The actual title of this blog post would have been far too long:
Fettucine with Roasted Tomato Sauce and Balsamic Reduction, as well as testing out the new KitchenAid pasta attachment.
It’s a bit of a double barreled post, really. Call it multi-tasking.
Actually, that’s a bit of a lie too. The actual, actual title of this post should have been:
Fettuccine with Roasted Eggplant and Tomato Sauce and Balsamic Reduction, as well as testing out the new KitchenAid pasta attachment.
But I’ve realized I really don’t like eggplant when I cook it and, in the end, did not end up eating any of it. You will notice its absence in the final photos, but had to include a photo of the palm-sized eggplants because they were just so darn cute.
Which pretty much illustrates the fact that I make the worst impulse food buys known to man.
At any rate, a couple of months ago I was approached by a marketing company asking if I’d be interested in reviewing the KitchenAid pasta kit on my blog. As a huge pasta fan, I was definitely intrigued.
I’ve typically shied away from making it homemade, even though the boxed stuff pales in comparison to the tender noodles that come from real pasta.
The real issue here is my inability to knead properly. Unsure if that’s because I’m impatient, don’t have a feel for it, or just generally have no idea what I’m doing. But whether one of these reasons or a combination of all three, it basically adds up to me never quite reaching the smooth, elastic stage needed to make bread or pasta.
Full disclosure: I was sent the KitchenAid pasta kit, as well as the mixer required to run the attachments, by the marketing firm in order to review them. This is my unbiased review of the kit. I am not required to return the items (which, really, makes sense. I mean, what are they going to do with a used mixer, pasta roller and cutter?).
The mixer and kit arrived a few weeks after some back-and-forth emailing and I set aside an afternoon to give it a whirl.
The kit itself includes two boxes of pasta dough mix (just add water), a pasta roller, fettucine cutter, cleaning brush and cooking utensils. The roller and cutter attach to the front of the stand mixer and are powered by the appliance.
Making the dough was pretty simple. Add water, mix, produce crumbly dough and mush it together.
As always, I was nervous from the get-go that I had done something wrong. But I divided the dough into about eight pieces and then gave them each a quick knead before powering up the roller attachment and letting the dough slide through.
On its widest setting, the roller can actually be used to knead the dough. I sent one chunk through, then folded it in half and let it run through the rollers again. I did this about five or six times until the dough was shiny and elastic and stretched out into a long rectangle. Then I started on the next chunk of dough.
Once that was all done. I then put the roller onto a thinner setting and ran them all through again. And then again on a thinner setting. And so on.
When it was thin enough, I exchanged the roller attachment for the fettucine cutter and watched as the flat sheets of pasta were cut into perfect (albeit extremely long) ribbons.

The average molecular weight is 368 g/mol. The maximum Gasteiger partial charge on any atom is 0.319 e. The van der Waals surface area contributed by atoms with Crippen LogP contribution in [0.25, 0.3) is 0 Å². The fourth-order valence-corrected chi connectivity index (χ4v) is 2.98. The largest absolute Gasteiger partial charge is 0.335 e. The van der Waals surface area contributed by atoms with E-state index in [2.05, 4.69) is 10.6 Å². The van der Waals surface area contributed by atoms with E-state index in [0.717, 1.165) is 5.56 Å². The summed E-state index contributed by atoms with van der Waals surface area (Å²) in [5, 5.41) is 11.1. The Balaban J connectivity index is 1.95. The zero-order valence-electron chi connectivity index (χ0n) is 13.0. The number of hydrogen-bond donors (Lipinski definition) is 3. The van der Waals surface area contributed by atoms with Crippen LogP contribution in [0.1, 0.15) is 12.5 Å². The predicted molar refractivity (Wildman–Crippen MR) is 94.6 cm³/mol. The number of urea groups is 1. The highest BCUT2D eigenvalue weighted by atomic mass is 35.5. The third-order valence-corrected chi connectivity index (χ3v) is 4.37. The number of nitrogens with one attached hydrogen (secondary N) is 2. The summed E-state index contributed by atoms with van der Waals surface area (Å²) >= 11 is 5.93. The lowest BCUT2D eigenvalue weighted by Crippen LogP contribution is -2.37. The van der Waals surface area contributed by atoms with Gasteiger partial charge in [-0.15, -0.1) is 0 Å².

It was, all in all, astonishingly easy. And a bit hypnotic.
I liked that I could forego all the annoying kneading and with relative ease make a batch of homemade pasta. I liked the chew of the noodles I made and how quickly it cooked.
The next test, of course, will be to make my own actual dough.
While I loved the roller and cutter, I was initially not 100 per cent sure I would have been tempted to buy the entire kit. Most food lovers are already going to have their own slotted spoon and pasta server and probably would enjoy the challenge of making their own dough rather than using a boxed mix, I reasoned.
I would, however, definitely be tempted to buy the roller and cutter separately.
Then after a bit of research, I found the kit is not a bad deal considering a pasta roller, motorized drive and a fettucine cutter is going to cost roughly the same as the KitchenAid’s kit, which comes with the utensils, dough mix and cleaning brush. If you already have the stand mixer, it’s not a bad way to go.
The pasta kit retails for about $180.
And here’s what I did with the noodles. The recipe is not so much a recipe as much as me just fiddling around, but, since it turned out so well, I’m going to recommend it anyway.
Fettucine with Roasted Tomato Sauce
- 1 pound tomatoes, cut into 1 or 1/2″ chunks
- 3 cloves garlic, whole, unpeeled
- olive oil
- balsamic vinegar
- balsamic reduction
Set oven to 375. Chop tomatoes into roughly 1/2″ to 1″ pieces (depending on how chunky you want the sauce to be), place in baking dish, scatter in unpeeled garlic cloves, then drizzle with olive oil, balsamic and sprinkle on kosher or sea salt and pepper. Bake for about 30 to 45 minutes until tomatoes are starting to carmelize and break down.
Cook pasta according to directions or, if using fresh, cook in boiling, salted water for just a few minutes until al dente. (Depending on the thickness of noodle, this can take anywhere from about three minutes and up.)
Slip cloves of garlic out of their peels and then mush with fork into tomatoes. Scoop sauce onto cooked pasta, sprinkle with grated parmesan and fresh chopped parsley (if you have any). Drizzle lightly with extra virgin olive oil and balsamic reduction.